Alternative Conflict Resolution and Public Speaking Skills
This post covers Kids’ Court sessions from the past two weeks. These sessions were both about the art of communication and the role that communication plays in a lawyer’s life. In several weeks, Kids’ Court will conduct a second mock trial in which the students will have an active role in creating some aspects. Thus, it was important for the students to learn how to present a speech with confidence and skill. However, an integral part of being a good speaker is being a good listener and therefore we started these lessons with learning about Alternative Conflict Resolution.
The first exercise was the Bitten Dog/Beaten Dog scenario in which students were put in pairs and each was given information about the same conflict. However, the students were on opposite sides of the conflict and were instructed to talk at the other student–preventing communication. The classroom got very loud and no one could hear anything but a general rumble. Following that exercise, we had a discussion about communication and how the students resolve conflict in their lives. Next, I explained the different methods that lawyers use to resolve conflict. These included: Mediation, Arbitration, Litigation, Communication, and Legislation. The students were given a vocabulary sheet and a scenarios worksheet to help reinforce the definitions.
The second week of this series began with a Mock Mediation. I chose two students to prepare a mediation based on the Bitten Dog/Beaten Dog scenario from the previous week. I asked the students to write down the steps to a mediation before the demonstration so they could follow along and prepare to be the mediator in the next exercise. The “guinea pig” students did a great job in front of the class and everyone was excited to try to be the mediator. This exercise was really fun and all of the students had a great time!
Next we shifted gears and discussed the importance of public speaking. The law student volunteers performed a Public Speaking Rap (see below).
Public speaking, don’t be freaking
Just listen to the RRR technique in… (×3)
Public speaking, don’t be freaking
Just listen to the RRR technique in public speaking
Have you ever seen a hip hop show
Where the emcee’s completely locked into the flow?
His words are clear, his voice is loud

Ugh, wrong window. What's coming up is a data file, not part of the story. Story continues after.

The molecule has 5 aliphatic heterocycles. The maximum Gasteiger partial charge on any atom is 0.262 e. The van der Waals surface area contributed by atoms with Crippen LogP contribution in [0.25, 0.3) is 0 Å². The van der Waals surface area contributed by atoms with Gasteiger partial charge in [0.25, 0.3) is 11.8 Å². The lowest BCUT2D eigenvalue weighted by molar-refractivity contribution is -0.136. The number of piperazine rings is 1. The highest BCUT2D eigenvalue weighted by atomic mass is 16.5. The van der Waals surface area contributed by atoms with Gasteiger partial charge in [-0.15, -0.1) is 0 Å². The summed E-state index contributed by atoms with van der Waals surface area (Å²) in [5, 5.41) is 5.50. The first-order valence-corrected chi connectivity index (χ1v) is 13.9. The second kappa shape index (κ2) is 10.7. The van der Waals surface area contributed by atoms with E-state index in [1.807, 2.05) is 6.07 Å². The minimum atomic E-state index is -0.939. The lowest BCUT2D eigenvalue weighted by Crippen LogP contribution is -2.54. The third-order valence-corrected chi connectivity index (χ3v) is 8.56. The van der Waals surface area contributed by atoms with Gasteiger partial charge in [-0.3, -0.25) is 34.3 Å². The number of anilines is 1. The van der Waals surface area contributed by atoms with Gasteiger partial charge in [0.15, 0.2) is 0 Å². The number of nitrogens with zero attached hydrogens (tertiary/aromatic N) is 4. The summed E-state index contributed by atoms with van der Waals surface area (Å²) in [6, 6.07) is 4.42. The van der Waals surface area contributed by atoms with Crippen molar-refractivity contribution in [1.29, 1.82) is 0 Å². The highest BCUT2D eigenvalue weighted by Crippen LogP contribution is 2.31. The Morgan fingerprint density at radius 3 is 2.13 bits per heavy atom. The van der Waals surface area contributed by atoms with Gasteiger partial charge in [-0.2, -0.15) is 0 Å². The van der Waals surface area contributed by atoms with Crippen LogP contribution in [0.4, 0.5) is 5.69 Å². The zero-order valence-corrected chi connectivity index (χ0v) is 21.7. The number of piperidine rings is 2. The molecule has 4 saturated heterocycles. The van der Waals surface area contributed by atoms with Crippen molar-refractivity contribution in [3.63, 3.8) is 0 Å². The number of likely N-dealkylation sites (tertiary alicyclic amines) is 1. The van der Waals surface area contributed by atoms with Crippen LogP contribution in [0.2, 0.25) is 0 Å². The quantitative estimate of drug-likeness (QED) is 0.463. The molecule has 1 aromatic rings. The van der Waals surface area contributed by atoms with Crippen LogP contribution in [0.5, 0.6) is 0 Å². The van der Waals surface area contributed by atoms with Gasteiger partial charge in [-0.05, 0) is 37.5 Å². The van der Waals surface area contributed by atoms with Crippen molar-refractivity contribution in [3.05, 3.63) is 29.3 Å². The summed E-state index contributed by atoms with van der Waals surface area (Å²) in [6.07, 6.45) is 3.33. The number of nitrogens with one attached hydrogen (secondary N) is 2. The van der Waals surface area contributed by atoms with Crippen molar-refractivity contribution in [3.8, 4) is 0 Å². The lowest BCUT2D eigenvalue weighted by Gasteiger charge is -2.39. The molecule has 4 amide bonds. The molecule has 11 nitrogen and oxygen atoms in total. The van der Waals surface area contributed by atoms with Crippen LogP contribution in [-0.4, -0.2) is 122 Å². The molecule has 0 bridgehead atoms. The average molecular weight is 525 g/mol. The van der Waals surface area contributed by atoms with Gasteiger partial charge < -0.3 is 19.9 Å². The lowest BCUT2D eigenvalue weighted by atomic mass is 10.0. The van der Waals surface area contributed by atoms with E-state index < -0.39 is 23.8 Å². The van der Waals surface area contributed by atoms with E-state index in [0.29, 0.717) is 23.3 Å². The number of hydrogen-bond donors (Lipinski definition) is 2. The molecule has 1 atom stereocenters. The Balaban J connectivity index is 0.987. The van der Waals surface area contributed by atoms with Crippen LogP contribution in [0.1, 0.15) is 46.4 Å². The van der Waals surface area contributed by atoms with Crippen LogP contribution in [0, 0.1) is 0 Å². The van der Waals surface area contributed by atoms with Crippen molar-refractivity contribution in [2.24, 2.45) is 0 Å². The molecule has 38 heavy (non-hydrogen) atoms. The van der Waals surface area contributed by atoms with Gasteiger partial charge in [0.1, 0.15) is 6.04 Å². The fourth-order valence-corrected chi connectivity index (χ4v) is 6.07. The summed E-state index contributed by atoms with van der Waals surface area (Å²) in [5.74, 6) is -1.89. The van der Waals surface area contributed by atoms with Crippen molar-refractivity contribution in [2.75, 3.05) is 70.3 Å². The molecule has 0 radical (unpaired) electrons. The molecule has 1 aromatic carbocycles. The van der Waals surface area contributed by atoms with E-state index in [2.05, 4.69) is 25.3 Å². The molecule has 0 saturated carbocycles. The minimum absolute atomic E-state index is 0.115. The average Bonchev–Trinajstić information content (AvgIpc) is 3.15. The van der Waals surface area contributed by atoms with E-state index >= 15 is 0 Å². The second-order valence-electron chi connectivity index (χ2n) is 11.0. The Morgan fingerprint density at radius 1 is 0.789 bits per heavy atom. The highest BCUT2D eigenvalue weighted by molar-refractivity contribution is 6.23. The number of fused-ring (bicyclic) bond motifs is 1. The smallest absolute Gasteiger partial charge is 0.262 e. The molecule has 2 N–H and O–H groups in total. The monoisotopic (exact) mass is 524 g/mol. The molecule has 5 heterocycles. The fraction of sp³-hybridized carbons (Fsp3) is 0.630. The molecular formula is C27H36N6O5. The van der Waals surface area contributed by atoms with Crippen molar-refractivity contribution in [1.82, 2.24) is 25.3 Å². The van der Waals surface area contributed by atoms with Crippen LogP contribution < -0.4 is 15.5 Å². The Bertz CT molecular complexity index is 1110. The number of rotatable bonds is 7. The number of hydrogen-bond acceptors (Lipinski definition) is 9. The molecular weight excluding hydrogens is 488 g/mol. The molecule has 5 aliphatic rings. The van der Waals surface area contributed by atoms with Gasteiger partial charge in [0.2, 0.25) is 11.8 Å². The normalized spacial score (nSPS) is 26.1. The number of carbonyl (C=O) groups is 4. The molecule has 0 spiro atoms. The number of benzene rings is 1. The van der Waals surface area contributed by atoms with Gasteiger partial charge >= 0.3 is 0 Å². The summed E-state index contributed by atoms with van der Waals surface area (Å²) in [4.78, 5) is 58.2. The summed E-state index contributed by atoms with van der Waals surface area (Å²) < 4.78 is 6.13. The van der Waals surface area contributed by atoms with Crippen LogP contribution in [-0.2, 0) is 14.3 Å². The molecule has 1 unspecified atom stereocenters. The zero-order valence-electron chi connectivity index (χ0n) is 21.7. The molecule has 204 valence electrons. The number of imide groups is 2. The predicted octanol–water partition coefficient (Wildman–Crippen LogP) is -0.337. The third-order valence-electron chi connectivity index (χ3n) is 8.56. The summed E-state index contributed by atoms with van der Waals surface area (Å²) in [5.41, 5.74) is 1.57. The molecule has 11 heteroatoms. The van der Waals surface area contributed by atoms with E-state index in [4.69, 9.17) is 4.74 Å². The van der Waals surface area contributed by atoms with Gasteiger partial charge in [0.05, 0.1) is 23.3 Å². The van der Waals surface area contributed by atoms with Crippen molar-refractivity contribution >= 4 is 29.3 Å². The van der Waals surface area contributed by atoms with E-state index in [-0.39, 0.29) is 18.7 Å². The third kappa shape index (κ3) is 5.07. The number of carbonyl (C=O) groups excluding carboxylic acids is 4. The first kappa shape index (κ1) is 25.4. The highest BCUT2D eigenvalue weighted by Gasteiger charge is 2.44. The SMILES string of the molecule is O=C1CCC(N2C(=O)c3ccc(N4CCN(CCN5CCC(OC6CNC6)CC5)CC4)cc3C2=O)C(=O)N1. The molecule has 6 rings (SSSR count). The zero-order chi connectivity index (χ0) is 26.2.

And she really knows how to interact with the crowd
In public speaking you need the same types of things
It’s important to keep the audience engaged
So use eye contact, make sure you look around
Don’t just stare at the page or the sky or the ground
Keep a steady pace, make sure you don’t rush
Project your voice, don’t let it be hushed
‘Cause you could have some great points to convey
But they mean nothing if we can’t hear what you say
Humor is a great way to break the ice
And to emphasize your points, hand gestures are nice
And you can make your talk stronger with visual aids
Like a PowerPoint®, photo, or a graph that you made
Public speaking’s easier when you feel refreshed
So the night before, make sure you get plenty of rest
And it’s always critical that you know your audience
When it comes to this, just use some common sense
If you’re talking to a panel for college admissions
Use vocab. that shows intellect and ambition
But if you’re talking is a group of third graders instead
All those big words would go over their heads
Be sure to use voice inflection when you speak
‘Cause if you talk in monotone you’ll put the people to sleep
And the best way to master all of these tactics?
Practice, practice, practice!
Practice with your family, practice in front of a mirror
Practice so that every word is clearer
Practice builds confidence and makes you less nervous
Following the rap, we played the “A, B, C Game.” This game is a public speaking lesson in disguise. The students were asked to incorporate the do’s and don’ts that they learned through the Public Speaking Rap, and recite the “A, B, C’s” as if it was a speech. The students had so much fun with this exercise! Many of them added questions and pauses as they recited the “A. B, C’s” through their intonation. Some of the students got into character and recited emotionally stirring “A, B, C’s” as a Call to Action for some unknown cause. All of the students made eye-contact with their classmates and paced around the room to keep their audience engaged.
Lastly, there was a Kids’ Court debate! The students were split into two teams and asked to send one teammate from each team to the front of the class. The individuals were given a topic, such as, “Recess should be extended to three hours per day,” and asked to debate the pro’s and con’s. The teachers chose which side of the issue that the students had to argue for and this forced the students to think on their feet and create a well-spoken argument regardless of their personal point of view. This was difficult for some of the students, but they asked their teammates for ideas and worked together to create the best argument. The students enjoyed the debate and because we ran out of time, I think we’ll try to have another debate in the coming weeks.